Advice for Singles in Fact and Fiction

There’s something that’s bothering me more and more lately about single people. Not all single people necessarily, but many of you at the very least are obsessed with not being single anymore. You think you can finally be happy if you find a suitable mate, that one person that understands you like no one else, and you’ll finally have the chance to share life with someone instead of going it alone.

And yeah, as a happily married person, I can say those things are pretty awesome. If you find the right person to spend the rest of your life with, you can count yourself very very lucky.

But lets examine that phrase at the end there shall we? “The rest of your life.” The rest of your life is hopefully going to be quite a long time. I mean even if you’re smoking like a chimney, drinking like a fish, and singlehandedly keeping your local Burger King afloat, you probably have at least twenty or thirty years ahead of you. And the thing you’re missing, the thing I missed until after I was married, is that you’ve got an incredible amount of freedom right now. You probably don’t have a house payment, you don’t have to worry about your kids having enough diapers.

How well do you think James Bond would function as a married man? And I mean really married, like to someone he cares about with long term goals and kids and stuff? How about Luke Skywalker? You think he’d have dashed off to join the Rebellion if he’d had a couple of mouths to feed back on Tattooine? If you do ever run into a fictional character that’s married or got kids, he’s either estranged from them or they’re getting kidnapped for him to go and save. Heroes almost never have to deal with normalcy. 

And that’s you right now. You have options a married guy or gal couldn’t imagine. You can go on a secret mission overseas. You can fly your X-wing and destroy the Death Star. You can move without being bothered by the the fact that you’re underwater on your mortgage.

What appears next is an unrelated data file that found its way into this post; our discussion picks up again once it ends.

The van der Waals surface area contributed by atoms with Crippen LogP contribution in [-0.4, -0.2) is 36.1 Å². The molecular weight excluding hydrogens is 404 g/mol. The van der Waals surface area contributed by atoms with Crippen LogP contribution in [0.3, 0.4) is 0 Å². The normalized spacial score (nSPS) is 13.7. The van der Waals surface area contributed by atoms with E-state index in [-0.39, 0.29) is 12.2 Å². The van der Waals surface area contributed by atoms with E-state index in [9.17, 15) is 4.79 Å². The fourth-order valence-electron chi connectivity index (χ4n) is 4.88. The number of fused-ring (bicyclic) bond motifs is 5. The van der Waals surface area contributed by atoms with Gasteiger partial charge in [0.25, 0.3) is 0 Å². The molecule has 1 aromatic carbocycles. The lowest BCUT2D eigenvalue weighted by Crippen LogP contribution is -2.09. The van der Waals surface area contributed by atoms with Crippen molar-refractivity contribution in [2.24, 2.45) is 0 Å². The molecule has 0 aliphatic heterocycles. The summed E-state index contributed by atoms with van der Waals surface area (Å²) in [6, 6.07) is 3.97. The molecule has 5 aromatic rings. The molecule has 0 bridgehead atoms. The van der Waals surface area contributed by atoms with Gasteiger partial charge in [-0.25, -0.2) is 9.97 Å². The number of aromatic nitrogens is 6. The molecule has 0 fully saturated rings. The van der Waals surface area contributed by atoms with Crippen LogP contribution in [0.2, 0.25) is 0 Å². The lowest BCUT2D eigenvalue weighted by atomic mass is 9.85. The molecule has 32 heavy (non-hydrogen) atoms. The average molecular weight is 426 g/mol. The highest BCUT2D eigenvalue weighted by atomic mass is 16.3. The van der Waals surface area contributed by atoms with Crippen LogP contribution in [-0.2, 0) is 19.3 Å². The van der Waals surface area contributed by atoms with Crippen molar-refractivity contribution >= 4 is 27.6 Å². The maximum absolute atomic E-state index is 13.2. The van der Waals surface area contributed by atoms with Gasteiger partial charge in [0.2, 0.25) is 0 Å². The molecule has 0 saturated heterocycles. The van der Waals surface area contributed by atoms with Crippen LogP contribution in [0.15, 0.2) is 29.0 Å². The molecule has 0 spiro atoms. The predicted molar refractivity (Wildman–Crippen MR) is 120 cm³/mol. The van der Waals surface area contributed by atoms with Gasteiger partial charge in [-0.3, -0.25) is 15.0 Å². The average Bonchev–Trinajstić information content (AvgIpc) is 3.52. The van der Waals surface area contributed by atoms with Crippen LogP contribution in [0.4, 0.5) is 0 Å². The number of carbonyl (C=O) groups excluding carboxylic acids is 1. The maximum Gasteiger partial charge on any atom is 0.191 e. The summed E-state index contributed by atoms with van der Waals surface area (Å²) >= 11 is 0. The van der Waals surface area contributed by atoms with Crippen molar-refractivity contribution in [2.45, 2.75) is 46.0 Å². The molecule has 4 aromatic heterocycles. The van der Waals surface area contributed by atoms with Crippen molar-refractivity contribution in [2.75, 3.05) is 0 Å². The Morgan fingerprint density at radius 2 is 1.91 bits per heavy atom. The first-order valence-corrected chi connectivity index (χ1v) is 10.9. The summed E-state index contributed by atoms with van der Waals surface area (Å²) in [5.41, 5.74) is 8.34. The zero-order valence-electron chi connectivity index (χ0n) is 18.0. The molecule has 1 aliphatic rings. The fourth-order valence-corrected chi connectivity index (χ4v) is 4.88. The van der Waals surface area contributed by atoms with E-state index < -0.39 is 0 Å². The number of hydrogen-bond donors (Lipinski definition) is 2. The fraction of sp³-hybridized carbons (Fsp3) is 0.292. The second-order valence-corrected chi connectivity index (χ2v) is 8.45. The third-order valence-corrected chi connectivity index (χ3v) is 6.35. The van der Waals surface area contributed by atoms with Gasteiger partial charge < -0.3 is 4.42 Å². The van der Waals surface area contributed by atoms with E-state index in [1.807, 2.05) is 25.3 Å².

Okay, so maybe mostly just that last one. But that one’s bigger than you’d think. You have the freedom to take risks us married folks don’t have.

So stop your whining. Stop being bitter. Stop turning Valentines into Singles Awareness Day.

Finding someone to love is awesome, sure, but so is having the option to jump in your car and drive to the Grand Canyon, picking up odd jobs washing dishes along the way. One day you’ll be married. One day you’ll have a kid and a house a dog and, oh yeah, a job you can’t afford to lose because your family counts on those health care benefits.

Don’t stop looking for Mr. or Mrs. Right. But don’t forget to celebrate what you’ve got right now.

Oh, and writers? About all those single characters: I know how tempting it is to write characters with no attachments, believe me, but maybe you could at least consider the fact that attachment raise the stakes. And not just in the cliched sense of “I’m worried the bad guy might kidnap my family.” What kind of character would James Bond be if he had to worry about paying his mortgage, or deal with the guilt of the fact that his child sees him so rarely he doesn’t even recognize him, on top of having to save the world? Think about it.

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3 responses to “Advice for Singles in Fact and Fiction

  1. I can accept your premise, but there are MANY single people with children, mortgages and other connections that you’ve ascribed solely to old married folks. It’s not that black and white.

    Nor does every single person pine for the married life. While I spent some years looking at what appeared to be the greener grass, I learned long ago singleness had its advantages. I’m 54 and TOTALLY APPRECIATE my singleness. I have been able to do many things and influence the lives of many more children than had I been married.

    • Clearly some generalizations were made here. I KNOW that not all singles are unappreciative or unattached, but I was trying to speak to those who were. Maybe I could have been clearer.
      My broader point was that I think some of these folks don’t appreciate what they have, because they’re spending too much time thinking about what they don’t, and I wanted to share some perspective from the other side of the fence.
      I’m happy to hear you see the upside in your own life, and I hope you get the opportunity to pass it on to those around you. Thanks so much for sharing your thoughts here.

  2. I love being single! My life is simple and filled with other family members whose company I enjoy, and friends. I’m glad married people have found someone to live their lives out with (ideally), but that’s what works for them. Doesn’t it figure that the single people are the first ones to comment 😉

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